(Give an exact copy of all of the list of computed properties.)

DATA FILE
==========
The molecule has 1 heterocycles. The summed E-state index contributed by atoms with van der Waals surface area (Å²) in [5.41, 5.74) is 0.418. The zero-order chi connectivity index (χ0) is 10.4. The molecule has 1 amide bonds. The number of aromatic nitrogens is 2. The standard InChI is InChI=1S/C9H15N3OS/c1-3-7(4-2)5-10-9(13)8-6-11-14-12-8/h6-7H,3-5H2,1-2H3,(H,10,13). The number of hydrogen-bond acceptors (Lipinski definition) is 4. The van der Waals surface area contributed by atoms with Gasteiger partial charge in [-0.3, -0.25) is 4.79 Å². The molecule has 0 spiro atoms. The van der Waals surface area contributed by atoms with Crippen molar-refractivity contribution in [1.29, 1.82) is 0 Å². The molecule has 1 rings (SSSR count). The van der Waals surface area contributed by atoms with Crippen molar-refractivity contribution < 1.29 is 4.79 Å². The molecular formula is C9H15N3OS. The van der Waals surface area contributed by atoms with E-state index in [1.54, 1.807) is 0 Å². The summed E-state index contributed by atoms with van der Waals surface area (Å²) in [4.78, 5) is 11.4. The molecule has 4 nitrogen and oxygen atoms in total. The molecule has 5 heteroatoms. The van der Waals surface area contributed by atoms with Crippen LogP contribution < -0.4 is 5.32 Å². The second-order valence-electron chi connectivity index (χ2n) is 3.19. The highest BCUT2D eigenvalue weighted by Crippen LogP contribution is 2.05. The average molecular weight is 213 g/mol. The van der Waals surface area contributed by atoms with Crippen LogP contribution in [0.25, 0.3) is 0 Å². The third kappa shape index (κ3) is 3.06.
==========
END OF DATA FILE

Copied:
The molecule has 1 heterocycles. The summed E-state index contributed by atoms with van der Waals surface area (Å²) in [5.41, 5.74) is 0.418. The zero-order chi connectivity index (χ0) is 10.4. The molecule has 1 amide bonds. The number of aromatic nitrogens is 2. The standard InChI is InChI=1S/C9H15N3OS/c1-3-7(4-2)5-10-9(13)8-6-11-14-12-8/h6-7H,3-5H2,1-2H3,(H,10,13). The number of hydrogen-bond acceptors (Lipinski definition) is 4. The van der Waals surface area contributed by atoms with Gasteiger partial charge in [-0.3, -0.25) is 4.79 Å². The molecule has 0 spiro atoms. The van der Waals surface area contributed by atoms with Crippen molar-refractivity contribution in [1.29, 1.82) is 0 Å². The molecule has 1 rings (SSSR count). The van der Waals surface area contributed by atoms with Crippen molar-refractivity contribution < 1.29 is 4.79 Å². The molecular formula is C9H15N3OS. The van der Waals surface area contributed by atoms with E-state index in [1.54, 1.807) is 0 Å². The summed E-state index contributed by atoms with van der Waals surface area (Å²) in [4.78, 5) is 11.4. The molecule has 4 nitrogen and oxygen atoms in total. The molecule has 5 heteroatoms. The van der Waals surface area contributed by atoms with Crippen LogP contribution < -0.4 is 5.32 Å². The second-order valence-electron chi connectivity index (χ2n) is 3.19. The highest BCUT2D eigenvalue weighted by Crippen LogP contribution is 2.05. The average molecular weight is 213 g/mol. The van der Waals surface area contributed by atoms with Crippen LogP contribution in [0.25, 0.3) is 0 Å². The third kappa shape index (κ3) is 3.06.